Books for all ages


Bee & nature story books
for children and adults

We've curated a list of books for learning and pleasure.

The Beehive

Author: Megan Daley
Illustrator: Max Hamilton

An amazing look into the native stingless bee, the heroes of pollination, from celebrated teacher librarian and author Megan Daley and CBCA Award-winning illustrator Maxine Hamilton.

It's finally hive day! Willow has been waiting all year for groundskeeper Tom to split the school's native stingless beehive in two so she can take home her very own hive. Everything needs to be just right to help so that the bees forage and thrive in their new home.

The dual text results in a charming story alongside an abundance of fascinating facts about Australia's native bees.


Can we really save the bees? Yes we CAN!

A positive, creative, colourful and REALLY USEFUL introduction to protecting pollinators and biodiversity.

The bees are in danger. They find a sparky bunch of kids to share their troubles with, and explain why there's much more at stake than just honey. With entire food webs threatening to unravel, the kids begin to brainstorm... and come up with a brilliant PLAN. This delightful book weaves important information about pollination, biodiversity, conservation and SHARING OUR PLANET into an entertaining and empowering narrative.

The Last Beekeeper

 This novel set in a climate-altered future features an endearing main character, Yoly Cicerón. Yoly has ambitions to escape farm life and become a doctor. But when the benefactors who promise to make her dreams come true reveal themselves as a threat to her family and their way of life, Yoly turns to her grandmother’s wisdom about the mythic bees. In a world where everyone is hyperconnected by technology, Yoly and her sister make it their mission to learn from the bees so they can save their family and community. Age 8+


A child’s day in the garden with their Gran and Pa leads to a wonderful exploration of pollination ̶ how it happens and the importance it has for our environment. Meet the animals involved in pollination and the plants that depend on pollination to produce our fruit, vegetables and our clothes! Suitable for children aged 5 to 9.

Bee Detectives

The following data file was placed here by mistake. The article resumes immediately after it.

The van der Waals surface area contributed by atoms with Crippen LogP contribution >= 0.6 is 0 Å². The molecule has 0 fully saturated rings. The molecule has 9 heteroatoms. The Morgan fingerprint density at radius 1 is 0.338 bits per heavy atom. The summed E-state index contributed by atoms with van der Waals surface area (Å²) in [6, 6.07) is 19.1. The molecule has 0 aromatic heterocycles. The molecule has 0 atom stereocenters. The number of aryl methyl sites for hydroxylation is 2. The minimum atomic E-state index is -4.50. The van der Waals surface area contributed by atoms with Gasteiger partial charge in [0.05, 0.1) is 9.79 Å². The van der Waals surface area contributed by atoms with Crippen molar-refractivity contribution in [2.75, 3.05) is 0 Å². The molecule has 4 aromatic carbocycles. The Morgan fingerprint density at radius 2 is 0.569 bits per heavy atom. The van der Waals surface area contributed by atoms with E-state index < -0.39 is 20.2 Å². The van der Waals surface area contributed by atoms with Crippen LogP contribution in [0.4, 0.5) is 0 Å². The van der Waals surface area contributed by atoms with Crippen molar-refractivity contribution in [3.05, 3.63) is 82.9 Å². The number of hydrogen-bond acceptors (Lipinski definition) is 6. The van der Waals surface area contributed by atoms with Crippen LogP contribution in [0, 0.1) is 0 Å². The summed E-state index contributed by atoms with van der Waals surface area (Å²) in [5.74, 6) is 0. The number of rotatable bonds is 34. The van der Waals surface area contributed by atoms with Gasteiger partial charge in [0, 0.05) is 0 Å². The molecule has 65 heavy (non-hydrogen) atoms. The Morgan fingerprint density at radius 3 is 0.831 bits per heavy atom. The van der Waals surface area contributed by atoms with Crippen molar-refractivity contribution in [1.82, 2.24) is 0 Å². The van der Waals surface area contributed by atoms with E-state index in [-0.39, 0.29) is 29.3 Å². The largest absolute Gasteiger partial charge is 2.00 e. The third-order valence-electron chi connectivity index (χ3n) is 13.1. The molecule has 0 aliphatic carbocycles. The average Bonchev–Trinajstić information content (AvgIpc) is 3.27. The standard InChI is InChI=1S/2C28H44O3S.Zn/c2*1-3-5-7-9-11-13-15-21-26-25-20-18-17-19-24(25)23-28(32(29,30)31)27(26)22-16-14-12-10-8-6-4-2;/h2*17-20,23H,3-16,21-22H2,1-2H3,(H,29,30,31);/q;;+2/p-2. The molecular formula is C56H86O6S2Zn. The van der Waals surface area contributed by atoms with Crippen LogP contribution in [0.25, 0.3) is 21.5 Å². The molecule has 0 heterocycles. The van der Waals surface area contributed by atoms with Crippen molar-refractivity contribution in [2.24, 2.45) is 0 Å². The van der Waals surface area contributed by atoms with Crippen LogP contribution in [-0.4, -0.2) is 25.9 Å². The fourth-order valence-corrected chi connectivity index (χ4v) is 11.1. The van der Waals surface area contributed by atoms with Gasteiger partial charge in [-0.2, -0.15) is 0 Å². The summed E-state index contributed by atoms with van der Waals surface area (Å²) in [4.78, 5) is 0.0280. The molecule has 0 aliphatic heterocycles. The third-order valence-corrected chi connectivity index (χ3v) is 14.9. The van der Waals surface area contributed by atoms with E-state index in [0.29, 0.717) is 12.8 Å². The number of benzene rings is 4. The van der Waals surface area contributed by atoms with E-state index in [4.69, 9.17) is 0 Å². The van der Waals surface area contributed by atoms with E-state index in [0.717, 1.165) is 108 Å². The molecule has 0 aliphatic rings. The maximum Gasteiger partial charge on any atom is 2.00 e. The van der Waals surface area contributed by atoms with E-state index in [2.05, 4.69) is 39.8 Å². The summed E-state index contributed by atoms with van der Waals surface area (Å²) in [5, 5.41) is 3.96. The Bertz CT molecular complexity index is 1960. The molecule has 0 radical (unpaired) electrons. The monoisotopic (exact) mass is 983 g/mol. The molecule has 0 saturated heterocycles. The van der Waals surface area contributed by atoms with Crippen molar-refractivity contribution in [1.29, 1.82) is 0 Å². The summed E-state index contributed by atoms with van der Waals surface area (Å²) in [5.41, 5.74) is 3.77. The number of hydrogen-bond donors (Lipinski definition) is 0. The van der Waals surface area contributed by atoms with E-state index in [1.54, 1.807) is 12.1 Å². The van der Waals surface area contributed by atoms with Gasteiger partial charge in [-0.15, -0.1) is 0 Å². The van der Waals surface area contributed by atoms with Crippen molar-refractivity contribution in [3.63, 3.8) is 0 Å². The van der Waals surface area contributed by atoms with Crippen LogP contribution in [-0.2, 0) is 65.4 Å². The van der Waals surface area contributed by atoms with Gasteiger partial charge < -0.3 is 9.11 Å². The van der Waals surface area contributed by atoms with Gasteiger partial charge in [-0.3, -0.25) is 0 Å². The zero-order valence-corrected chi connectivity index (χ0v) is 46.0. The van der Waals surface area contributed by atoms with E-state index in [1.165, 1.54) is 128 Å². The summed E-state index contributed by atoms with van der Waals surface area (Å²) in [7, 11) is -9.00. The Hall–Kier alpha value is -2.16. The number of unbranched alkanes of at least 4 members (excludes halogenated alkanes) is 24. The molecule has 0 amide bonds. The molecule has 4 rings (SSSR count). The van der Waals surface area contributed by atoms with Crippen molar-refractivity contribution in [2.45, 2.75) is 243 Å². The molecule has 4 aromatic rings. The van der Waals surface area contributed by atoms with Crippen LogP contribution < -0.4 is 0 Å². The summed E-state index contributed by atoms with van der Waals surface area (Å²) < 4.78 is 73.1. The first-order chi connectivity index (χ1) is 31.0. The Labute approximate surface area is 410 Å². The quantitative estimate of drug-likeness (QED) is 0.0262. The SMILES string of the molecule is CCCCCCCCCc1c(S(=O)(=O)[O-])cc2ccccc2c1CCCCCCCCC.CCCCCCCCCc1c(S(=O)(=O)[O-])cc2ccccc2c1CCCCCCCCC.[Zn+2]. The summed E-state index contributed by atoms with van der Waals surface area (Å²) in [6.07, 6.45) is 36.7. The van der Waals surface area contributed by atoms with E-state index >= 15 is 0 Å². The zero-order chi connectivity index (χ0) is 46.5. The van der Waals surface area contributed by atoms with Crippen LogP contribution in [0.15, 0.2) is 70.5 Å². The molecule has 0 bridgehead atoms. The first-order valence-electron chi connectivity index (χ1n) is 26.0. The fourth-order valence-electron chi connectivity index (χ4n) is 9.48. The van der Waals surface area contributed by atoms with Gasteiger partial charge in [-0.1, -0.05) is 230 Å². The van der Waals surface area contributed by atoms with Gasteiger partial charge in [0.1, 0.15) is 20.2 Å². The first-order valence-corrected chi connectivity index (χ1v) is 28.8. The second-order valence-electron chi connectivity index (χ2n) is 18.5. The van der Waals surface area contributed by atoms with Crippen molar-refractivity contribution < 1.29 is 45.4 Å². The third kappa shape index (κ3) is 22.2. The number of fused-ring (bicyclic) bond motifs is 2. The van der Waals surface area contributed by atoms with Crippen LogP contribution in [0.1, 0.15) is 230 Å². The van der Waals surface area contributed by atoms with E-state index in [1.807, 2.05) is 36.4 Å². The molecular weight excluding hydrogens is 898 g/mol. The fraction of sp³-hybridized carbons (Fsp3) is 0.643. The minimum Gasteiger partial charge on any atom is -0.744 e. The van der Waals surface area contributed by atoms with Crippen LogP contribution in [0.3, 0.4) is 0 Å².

Join these budding Bee Detectives as they explore the wonders of Australia's native bees.

When Olivia and Hamish see a smoky haze coming from their local park, they're ready to spring into action! But it's not a fire – it's a nest of Australian stingless bees that needs their help.

Tree Beings

We depend on trees for our survival, yet few of us understand just how fascinating these beings really are.

With a foreword by the world-renowned anthropologist Jane Goodall, Tree Beings is an adventure through the secret world of trees. Challenging the perception that trees are just 'silent statues', it focuses on four big ideas:

  • Trees give life to the planet.
  • Trees can help save us from climate change.
  • Trees are like beings.
  • Trees need our help and protection.

The Forest in the Tree

How Fungi Shape the Earth

A little fungus meets a baby cacao tree and they learn to feed each other. They cooperate with a forest of plants and a metropolis of microbes in the soil. … The fourth book in the Small Friends Books series, this science-adventure story explores the Earth-shaping partnerships between plants, fungi and bacteria.

What a Bee Knows

Although their brains are incredibly small--just one million neurons compared to humans' 100 billion--bees have remarkable abilities to navigate, learn, communicate, and remember. In What a Bee Knows, entomologist Stephen Buchmann explores a bee's way of seeing the world. We travel into the field and to the laboratories of noted bee biologists who have spent their careers digging into the questions most of us never thought to ask (for example: Do bees dream? And if so, why?).

The History of Bees

The History of Bees weaves three stories about the past, present, and future of beekeeping. In 1852 a beekeeper innovates a new way to keep bees; In 2007 a contemporary beekeeper wrestles with threats to our pollinators; and in 2098, in a world without bees, a woman employed as a hand pollinator must uncover what happened to her son. This theme of bees and beekeeping binds the three timelines together, as does the author’s focus on the human relationships that shape our lives.

The Murmur of the Bees

From a beguiling voice in Mexican fiction, The Murmur of Bees is about a mysterious child with the power to change a family's history in a country on the verge of revolution and the 1918 influenza outbreak. When a disfigured, abandoned child, Simonopio, is found covered in a blanket of bees, locals consider him a bad omen. His adoptive parents, however, see beyond what their neighbours fear in the mysterious child. Simonopio, who is constantly followed by his swarm of guardian bees, can see the future—the good and the terrifying.